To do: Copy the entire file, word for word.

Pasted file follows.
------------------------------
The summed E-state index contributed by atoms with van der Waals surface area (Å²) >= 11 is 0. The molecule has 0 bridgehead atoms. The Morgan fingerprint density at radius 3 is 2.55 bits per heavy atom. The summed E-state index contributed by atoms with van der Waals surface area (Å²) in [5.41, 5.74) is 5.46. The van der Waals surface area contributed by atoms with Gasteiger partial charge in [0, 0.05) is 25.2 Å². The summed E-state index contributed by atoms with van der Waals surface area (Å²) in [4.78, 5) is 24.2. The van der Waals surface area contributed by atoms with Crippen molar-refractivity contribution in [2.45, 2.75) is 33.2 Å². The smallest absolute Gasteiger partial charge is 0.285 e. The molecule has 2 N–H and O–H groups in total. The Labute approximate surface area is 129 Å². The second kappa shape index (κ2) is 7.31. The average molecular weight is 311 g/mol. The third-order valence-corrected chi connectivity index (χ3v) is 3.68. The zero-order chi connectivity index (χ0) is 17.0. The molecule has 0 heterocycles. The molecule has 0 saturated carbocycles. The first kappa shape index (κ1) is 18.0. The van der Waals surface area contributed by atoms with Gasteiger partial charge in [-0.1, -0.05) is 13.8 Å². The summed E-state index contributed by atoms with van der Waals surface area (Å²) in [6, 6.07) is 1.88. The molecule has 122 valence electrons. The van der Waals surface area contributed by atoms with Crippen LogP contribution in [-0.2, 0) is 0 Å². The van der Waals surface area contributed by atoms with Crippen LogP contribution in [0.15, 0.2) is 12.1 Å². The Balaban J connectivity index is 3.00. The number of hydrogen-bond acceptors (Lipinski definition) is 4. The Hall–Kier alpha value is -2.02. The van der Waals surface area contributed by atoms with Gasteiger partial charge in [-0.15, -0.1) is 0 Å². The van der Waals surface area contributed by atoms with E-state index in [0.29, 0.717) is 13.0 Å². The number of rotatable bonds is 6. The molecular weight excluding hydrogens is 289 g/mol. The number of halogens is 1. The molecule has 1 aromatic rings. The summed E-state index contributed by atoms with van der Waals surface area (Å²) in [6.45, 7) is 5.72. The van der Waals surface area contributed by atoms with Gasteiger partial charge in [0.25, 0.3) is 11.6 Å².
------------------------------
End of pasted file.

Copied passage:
The summed E-state index contributed by atoms with van der Waals surface area (Å²) >= 11 is 0. The molecule has 0 bridgehead atoms. The Morgan fingerprint density at radius 3 is 2.55 bits per heavy atom. The summed E-state index contributed by atoms with van der Waals surface area (Å²) in [5.41, 5.74) is 5.46. The van der Waals surface area contributed by atoms with Gasteiger partial charge in [0, 0.05) is 25.2 Å². The summed E-state index contributed by atoms with van der Waals surface area (Å²) in [4.78, 5) is 24.2. The van der Waals surface area contributed by atoms with Crippen molar-refractivity contribution in [2.45, 2.75) is 33.2 Å². The smallest absolute Gasteiger partial charge is 0.285 e. The molecule has 2 N–H and O–H groups in total. The Labute approximate surface area is 129 Å². The second kappa shape index (κ2) is 7.31. The average molecular weight is 311 g/mol. The third-order valence-corrected chi connectivity index (χ3v) is 3.68. The zero-order chi connectivity index (χ0) is 17.0. The molecule has 0 heterocycles. The molecule has 0 saturated carbocycles. The first kappa shape index (κ1) is 18.0. The van der Waals surface area contributed by atoms with Gasteiger partial charge in [-0.1, -0.05) is 13.8 Å². The summed E-state index contributed by atoms with van der Waals surface area (Å²) in [6, 6.07) is 1.88. The molecule has 122 valence electrons. The van der Waals surface area contributed by atoms with Crippen LogP contribution in [-0.2, 0) is 0 Å². The van der Waals surface area contributed by atoms with Crippen LogP contribution in [0.15, 0.2) is 12.1 Å². The Balaban J connectivity index is 3.00. The number of hydrogen-bond acceptors (Lipinski definition) is 4. The Hall–Kier alpha value is -2.02. The van der Waals surface area contributed by atoms with Gasteiger partial charge in [-0.15, -0.1) is 0 Å². The van der Waals surface area contributed by atoms with E-state index in [0.29, 0.717) is 13.0 Å². The number of rotatable bonds is 6. The molecular weight excluding hydrogens is 289 g/mol. The number of halogens is 1. The molecule has 1 aromatic rings. The summed E-state index contributed by atoms with van der Waals surface area (Å²) in [6.45, 7) is 5.72. The van der Waals surface area contributed by atoms with Gasteiger partial charge in [0.25, 0.3) is 11.6 Å².